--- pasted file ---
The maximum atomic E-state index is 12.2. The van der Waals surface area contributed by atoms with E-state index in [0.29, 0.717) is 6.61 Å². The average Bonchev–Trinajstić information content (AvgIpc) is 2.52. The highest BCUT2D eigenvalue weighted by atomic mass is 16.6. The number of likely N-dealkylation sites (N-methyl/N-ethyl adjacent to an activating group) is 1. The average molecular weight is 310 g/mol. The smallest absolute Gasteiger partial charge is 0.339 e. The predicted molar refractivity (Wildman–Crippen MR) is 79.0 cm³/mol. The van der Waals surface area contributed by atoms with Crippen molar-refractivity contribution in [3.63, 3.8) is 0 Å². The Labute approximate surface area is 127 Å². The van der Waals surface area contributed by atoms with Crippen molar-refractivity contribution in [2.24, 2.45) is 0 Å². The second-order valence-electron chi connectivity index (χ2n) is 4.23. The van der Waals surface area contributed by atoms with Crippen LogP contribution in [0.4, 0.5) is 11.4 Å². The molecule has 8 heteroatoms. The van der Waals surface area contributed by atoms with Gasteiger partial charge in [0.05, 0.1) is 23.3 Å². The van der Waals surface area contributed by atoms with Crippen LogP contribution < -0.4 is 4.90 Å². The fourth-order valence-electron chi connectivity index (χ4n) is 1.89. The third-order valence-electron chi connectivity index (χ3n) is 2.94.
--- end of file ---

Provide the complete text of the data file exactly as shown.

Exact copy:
The maximum atomic E-state index is 12.2. The van der Waals surface area contributed by atoms with E-state index in [0.29, 0.717) is 6.61 Å². The average Bonchev–Trinajstić information content (AvgIpc) is 2.52. The highest BCUT2D eigenvalue weighted by atomic mass is 16.6. The number of likely N-dealkylation sites (N-methyl/N-ethyl adjacent to an activating group) is 1. The average molecular weight is 310 g/mol. The smallest absolute Gasteiger partial charge is 0.339 e. The predicted molar refractivity (Wildman–Crippen MR) is 79.0 cm³/mol. The van der Waals surface area contributed by atoms with Crippen molar-refractivity contribution in [3.63, 3.8) is 0 Å². The Labute approximate surface area is 127 Å². The van der Waals surface area contributed by atoms with Crippen molar-refractivity contribution in [2.24, 2.45) is 0 Å². The second-order valence-electron chi connectivity index (χ2n) is 4.23. The van der Waals surface area contributed by atoms with Crippen LogP contribution in [0.4, 0.5) is 11.4 Å². The molecule has 8 heteroatoms. The van der Waals surface area contributed by atoms with Gasteiger partial charge in [0.05, 0.1) is 23.3 Å². The van der Waals surface area contributed by atoms with Crippen LogP contribution < -0.4 is 4.90 Å². The fourth-order valence-electron chi connectivity index (χ4n) is 1.89. The third-order valence-electron chi connectivity index (χ3n) is 2.94.